9. Rachmaninoff  Piano Concerto #3: I never get tired of defending this piece against its titanic predecessor, but one of the finest performances of live symphonic music I’ve ever had the privilege of attending was Lilya Zilberstein’s flawless playing of this work so I don’t know if I have been unduly biased in that regard. Granted everything that Rachmaninoff wrote for the piano makes me wonder how anyone can reproduce his works, as an amateur piano player this one is particularly humbling. I’ll never forget the moments of power and moments of simplicity that I can only call sweet with a purely Rachmaninoff ending.

8. Mendelssohn Violin Concerto in E minor: Already being a great fan of the violin makes loving this piece easy. Unlike other concertos Mendelssohn leads with this beautiful instrument which catches my ear in the first seconds and doesn’t let go until turbulent and triumphant end. This work has several themes that have just stuck with me ever since my first time hearing it, particularly the supremely romantic andante. It’s perhaps this unbelievably lovely movement that helped me decide between Tchaikovsky’s Piano Concerto #2, which would be in this space, and Mendelssohn’s wonderful work. The internal debate on this point was furious.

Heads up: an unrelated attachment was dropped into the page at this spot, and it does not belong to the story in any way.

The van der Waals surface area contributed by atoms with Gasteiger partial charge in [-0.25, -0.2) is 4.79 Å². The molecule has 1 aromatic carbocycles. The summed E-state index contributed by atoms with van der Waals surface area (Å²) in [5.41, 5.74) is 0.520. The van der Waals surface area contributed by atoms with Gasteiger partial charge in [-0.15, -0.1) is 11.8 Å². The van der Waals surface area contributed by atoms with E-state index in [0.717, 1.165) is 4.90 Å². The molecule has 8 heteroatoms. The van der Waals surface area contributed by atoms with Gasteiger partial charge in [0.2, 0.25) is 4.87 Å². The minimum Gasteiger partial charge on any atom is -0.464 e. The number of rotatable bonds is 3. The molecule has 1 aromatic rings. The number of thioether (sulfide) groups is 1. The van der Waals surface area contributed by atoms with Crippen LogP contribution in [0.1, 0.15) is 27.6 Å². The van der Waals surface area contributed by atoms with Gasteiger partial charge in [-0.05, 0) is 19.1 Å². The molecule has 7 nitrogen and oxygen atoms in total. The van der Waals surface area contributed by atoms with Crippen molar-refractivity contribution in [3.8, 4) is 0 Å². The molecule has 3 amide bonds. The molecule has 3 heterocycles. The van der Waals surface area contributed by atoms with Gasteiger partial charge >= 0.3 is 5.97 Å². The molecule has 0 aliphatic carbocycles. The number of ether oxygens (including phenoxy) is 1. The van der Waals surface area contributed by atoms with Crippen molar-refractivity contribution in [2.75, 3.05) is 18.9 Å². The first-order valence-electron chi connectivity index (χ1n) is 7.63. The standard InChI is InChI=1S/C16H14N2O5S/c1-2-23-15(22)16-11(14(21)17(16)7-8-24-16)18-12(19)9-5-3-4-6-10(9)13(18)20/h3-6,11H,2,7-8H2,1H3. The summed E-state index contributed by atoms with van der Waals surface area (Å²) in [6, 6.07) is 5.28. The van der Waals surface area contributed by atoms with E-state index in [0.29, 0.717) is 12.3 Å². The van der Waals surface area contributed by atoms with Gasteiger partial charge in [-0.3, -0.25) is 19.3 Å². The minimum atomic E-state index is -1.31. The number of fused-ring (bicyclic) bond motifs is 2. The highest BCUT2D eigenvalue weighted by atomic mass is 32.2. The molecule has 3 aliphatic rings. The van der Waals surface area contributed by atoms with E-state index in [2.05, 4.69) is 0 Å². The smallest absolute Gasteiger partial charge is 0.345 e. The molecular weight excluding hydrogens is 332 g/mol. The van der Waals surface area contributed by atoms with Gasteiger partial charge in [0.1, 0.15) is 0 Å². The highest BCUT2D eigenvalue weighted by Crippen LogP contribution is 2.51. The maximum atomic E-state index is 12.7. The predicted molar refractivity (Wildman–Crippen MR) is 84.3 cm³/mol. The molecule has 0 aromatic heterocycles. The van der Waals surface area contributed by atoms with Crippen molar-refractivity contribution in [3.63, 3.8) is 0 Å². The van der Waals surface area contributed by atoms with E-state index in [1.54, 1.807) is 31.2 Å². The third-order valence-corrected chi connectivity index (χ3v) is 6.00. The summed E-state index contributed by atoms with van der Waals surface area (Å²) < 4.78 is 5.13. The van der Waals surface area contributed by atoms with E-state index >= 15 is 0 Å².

7. Saint-Saens Piano Concerto #2 in G Minor: Like the Mendelssohn concerto already listed this work dives right into the featured instrument and begins one of the most riveting, mysterious, and almost threatening pieces that I know of. There is a strange sadness to the opening that seems to haunt the work. This sadness is relieved in part by the lightness of the second movement though not losing the hints of mystery it hides before thundering into its concluding movement. This piece has been my companion for many years especially when I’m feeling particularly pensive.

6. Dvorak Violin Concerto in A minor: Like many of the other composers on this list I have been forced to pick one piece for fear of having only three or so artists even represented. Dvorak, being one of those composers with several works I would consider favorites, could very well have had three entries of his own with his ninth symphony and cello concerto in addition to this one. That being said for some reason the violin concerto has a singular effect on me particularly the joyous and exuberant finale. I always seem to get swept away by the vitality of this piece and often find myself starting it over once I’ve finished it.